L.S. Media Rating ****
The last time Midge Ure stood on the stage at the Pacific Road, Birkenhead, could be considered surreal, no audience, just lights, music and his three band members of the 80’s New Wave Avant-Garde group Ultravox for company as they rehearsed their set for their sell out tour last year.
Ever the consummate professional, Midge Ure won’t stand still on past glories and with memories still firm in the mind of those that attended the Liverpool Philharmonic gig, a sell-out crowd was virtually guaranteed on a cold night in November as Midge performed an acoustic show that was without fault and without equal. There were many songs that Midge could have placed within the set, his career is long and has had many highs but those selected hits and much loved favourites that he performed for a very appreciative audience stood out beyond measure.
Opening with a couple of classics which included Loves Great Adventure, David Bowie’s superb Lady Stardust and the Visage hit of Fade to Grey was a choice of pure perfection. By adding to these, the evening will live long into the audience’s memory. Between songs Midge Ure regaled the crowd with several anecdotes, the odd insight into what has inspired him and his choice of songs that he has chosen to cover in his illustrious career.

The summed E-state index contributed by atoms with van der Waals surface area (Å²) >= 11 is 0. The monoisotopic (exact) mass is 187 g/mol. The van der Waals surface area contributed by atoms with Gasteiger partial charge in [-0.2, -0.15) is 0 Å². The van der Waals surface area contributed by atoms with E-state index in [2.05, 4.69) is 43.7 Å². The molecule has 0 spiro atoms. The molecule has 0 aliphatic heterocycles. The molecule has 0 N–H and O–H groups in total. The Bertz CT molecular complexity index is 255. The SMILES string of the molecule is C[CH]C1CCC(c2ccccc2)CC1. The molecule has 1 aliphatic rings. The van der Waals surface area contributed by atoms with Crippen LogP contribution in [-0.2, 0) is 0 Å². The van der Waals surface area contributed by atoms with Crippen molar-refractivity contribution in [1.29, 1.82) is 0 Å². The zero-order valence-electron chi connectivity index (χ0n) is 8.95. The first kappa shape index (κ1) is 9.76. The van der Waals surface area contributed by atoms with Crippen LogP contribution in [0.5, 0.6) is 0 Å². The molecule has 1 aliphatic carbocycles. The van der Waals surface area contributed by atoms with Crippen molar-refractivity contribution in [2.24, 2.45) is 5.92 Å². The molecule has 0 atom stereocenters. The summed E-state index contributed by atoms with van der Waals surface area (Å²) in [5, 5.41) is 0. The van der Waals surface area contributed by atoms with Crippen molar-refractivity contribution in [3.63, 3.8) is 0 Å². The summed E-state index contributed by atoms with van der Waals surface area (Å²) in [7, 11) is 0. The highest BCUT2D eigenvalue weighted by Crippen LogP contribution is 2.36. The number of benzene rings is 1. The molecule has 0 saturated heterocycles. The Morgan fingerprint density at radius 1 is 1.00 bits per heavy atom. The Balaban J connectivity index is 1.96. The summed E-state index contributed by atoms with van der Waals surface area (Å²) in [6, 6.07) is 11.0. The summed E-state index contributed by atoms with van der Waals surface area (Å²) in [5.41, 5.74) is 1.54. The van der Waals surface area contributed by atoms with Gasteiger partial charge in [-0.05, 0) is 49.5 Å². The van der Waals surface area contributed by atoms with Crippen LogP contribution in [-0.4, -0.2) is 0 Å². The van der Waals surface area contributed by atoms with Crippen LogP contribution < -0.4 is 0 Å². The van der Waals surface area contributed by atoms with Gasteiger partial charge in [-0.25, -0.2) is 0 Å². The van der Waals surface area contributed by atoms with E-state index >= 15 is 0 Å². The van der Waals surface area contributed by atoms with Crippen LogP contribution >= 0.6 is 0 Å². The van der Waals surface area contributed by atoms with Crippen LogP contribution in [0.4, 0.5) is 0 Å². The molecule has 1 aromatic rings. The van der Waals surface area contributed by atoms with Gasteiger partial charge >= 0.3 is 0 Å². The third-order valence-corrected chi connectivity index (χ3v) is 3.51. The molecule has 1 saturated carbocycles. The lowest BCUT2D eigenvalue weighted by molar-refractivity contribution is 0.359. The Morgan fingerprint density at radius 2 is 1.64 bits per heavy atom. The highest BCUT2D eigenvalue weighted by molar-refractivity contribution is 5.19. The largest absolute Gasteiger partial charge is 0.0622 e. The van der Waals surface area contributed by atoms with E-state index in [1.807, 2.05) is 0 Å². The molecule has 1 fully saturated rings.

Songs such as the heart breaking and yet beautifully arranged Man of the World by legendary Fleetwood Mac member Peter Green and the equally charming and equally soul gripping No Regrets by Scott Walker all showed that Midge shouldn’t be remembered for just his songs but his absolute dedication to the songs and acts that went before, every one making Midge the man he is today.
Even with the evening being littered with top class songs, there was time for the hits and there is no better sight that seeing Midge Ure enjoying himself and the crowds’ reaction to songs such as The Hymn, If I Was, and the sensational Vienna being played with such power and presence.
The Pacific Road venue is under serious threat of closure but with champions of Midge’s stature banging the drum against Wirral Council’s imposed cuts there can be only hope. A night of superb musicianship and a voice that is rightly considered among the very best.
Ian D. Hall